Another idea from the book was to “let teams evolve”. If team building occurs in an artificial environment, the team may know with whom they want to go white water rafting with. They will not, however, know with whom they could most successfully complete a business project. This is where the MBA program at Franklin is successful. As I am entering the second year of the MBA program, I now know the different members of the class well enough to know with whom I can successfully work. Thus, my teams and the teams of other groups have evolved into groups made up of people who work well together. To be successful within an organization, this must also occur. At Applied Innovation, the early emphasis was on forming teams from a narrow group (i.e., engineering). As problems continued to occur, management began to realize the need to have team members from all groups that contributed to the product. Thus, teams evolved based on the need for internal efficiency. This allowed all team members to know they had a specific purpose for being on the team.
The final idea I benefited from was “employees and managers share a responsibility in the learning process”. To continually improve, an employee must be continually learning. The learning may be the result of a mistake made during a project, or it may be the result of an academic adventure. If a person is empowered and encouraged, they will stretch and grow and achieve higher levels. Managers must take the lead and serve as role models. Not only must a leader be concerned with his own learning, he must also be concerned with the development of those he manages. Whether the leader uses the work environment or additional training, the leader wields great power in the future growth of his employees. Upper management does not escape responsibility. This was very true at Applied Innovation. Very few managers set goals for their employees, and those that did were unlikely to monitor the progress of the goals. If the company had a vision for its employees, managers would be encouraging their employees to grow professionally. Once this is achieved, the presence of a learning organization should be obvious to all.
Applied Innovation (AI) would like to pride itself on being a learning organization. Regrettably, they have failed to follow the five components of a learning organization mentioned earlier. Of the five components of a learning organization, AI lacks leadership with a clearly defined vision, rapid sharing of information, and inventiveness.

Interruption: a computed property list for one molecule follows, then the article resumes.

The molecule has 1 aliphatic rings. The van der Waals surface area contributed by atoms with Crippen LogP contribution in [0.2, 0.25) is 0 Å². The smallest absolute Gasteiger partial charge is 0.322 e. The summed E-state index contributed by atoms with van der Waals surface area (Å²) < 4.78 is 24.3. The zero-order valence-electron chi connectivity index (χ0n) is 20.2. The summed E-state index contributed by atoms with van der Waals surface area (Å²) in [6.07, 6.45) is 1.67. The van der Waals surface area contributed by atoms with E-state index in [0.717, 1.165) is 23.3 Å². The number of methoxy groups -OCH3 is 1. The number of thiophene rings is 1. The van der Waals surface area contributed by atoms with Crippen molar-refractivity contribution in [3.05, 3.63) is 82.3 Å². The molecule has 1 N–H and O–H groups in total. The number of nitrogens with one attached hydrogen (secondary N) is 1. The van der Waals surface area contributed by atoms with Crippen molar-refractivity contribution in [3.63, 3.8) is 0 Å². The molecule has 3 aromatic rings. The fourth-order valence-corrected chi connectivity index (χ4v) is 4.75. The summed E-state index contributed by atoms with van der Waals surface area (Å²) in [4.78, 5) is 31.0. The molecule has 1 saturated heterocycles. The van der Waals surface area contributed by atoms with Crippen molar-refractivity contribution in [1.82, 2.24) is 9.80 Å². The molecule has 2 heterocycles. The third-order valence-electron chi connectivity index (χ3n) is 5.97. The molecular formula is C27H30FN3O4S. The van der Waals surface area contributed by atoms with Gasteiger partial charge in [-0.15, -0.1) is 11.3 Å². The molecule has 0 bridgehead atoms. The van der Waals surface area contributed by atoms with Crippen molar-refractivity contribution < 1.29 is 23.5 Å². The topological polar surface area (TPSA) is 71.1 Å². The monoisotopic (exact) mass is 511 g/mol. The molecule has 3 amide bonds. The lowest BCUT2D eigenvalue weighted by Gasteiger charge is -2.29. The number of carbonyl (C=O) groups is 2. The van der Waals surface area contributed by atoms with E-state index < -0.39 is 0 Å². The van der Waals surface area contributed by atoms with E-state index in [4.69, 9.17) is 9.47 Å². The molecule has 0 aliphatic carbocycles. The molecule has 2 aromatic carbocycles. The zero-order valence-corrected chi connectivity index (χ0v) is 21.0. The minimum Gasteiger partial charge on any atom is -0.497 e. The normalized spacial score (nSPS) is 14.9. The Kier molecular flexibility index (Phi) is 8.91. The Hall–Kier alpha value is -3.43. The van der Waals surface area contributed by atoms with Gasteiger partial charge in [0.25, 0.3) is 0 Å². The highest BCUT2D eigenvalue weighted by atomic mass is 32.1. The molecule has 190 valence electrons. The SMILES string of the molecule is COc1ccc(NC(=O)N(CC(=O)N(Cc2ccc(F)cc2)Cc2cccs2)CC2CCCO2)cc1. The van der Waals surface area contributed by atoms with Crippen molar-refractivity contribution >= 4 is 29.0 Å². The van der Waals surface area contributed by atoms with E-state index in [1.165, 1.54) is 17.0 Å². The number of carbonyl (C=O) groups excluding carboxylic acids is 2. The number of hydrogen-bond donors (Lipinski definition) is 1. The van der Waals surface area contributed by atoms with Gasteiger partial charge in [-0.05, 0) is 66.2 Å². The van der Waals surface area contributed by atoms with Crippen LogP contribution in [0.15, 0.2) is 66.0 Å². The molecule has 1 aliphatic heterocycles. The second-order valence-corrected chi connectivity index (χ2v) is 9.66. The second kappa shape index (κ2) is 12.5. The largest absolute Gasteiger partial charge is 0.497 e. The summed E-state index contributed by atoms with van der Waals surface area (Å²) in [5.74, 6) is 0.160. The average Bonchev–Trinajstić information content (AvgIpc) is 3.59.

Outwardly, AI may appear to have a vision of trained employees, but the company sponsored training has no “stick-to-itiveness”. Recently, I was sent to one-day seminars where team building exercises were conducted. At the end of the day, the exercises confirmed the weaknesses within my department. My supervisor was not involved in the training and was uninterested in implementing any of the seminar’s suggestions. The net result was a lost day of work and a frustrated employee. Although the training allowed the HR department to feel they were doing something, the results were ineffective. If an emphasis is placed on learning specific skills, the opportunity to reinforce those skills must be supported on the job. If the company believes these half-hearted efforts will lead to true success, it will continue to be frustrated with the results.
AI also lacks originality and inventiveness in the development of its employees. While the webmaster at Applied Innovation (AI), I realized my career was not going the in direction I wanted it to go. Since management would not help me find the right direction, I took the matter into my own hands. Fortunately, I had the spousal encouragement necessary to overcome the resistance to beginning an MBA program. If I had waited until my position was eliminated, I would have been out of a job and had no additional education to place on my resumé. With the motivation demonstrated by my additional education, the opportunities available to me during my recent job search were greatly enhanced.
If information were rapidly shared, AI would be a much more progressive organization. While at AI, I have seen many people hoard information. These people hang there entire worth on the knowledge they alone possess. In the short term, it briefly preserves their position. But eventually, failing to share information can cause all parties involved to lose. If all AI employees would readily share information, all issues could be subjected to a variety of perspectives. These unique perspectives can allow many creative solutions to evolve. I want to associate with people who share the same philosophy about sharing information. This would allow my prior experiences and my creativity to contribute to the success of a company.
As a final summary, all experiences are learning experiences. No matter how bad the experience, the fact that I am breathing when I leave a situation means I am capable of learning from the experience. I have had more employers and more W-2’s then I would prefer to reveal. If I focus on this aspect alone, I could get very frustrated. When I focus on the variety of companies and circumstances I have been placed in, I have a wealth of experiences that provide an excellent precursor to my MBA. Would I like to start over with my Bachelor’s degree freshly grasped in my hands? Only if I could keep the experiences I have received through my various learning opportunities. Without those experiences, I would very likely make the same mistakes or worse ones. Learning some lessons can be very painful, but failing to grow from the lesson is a life-limiting decision.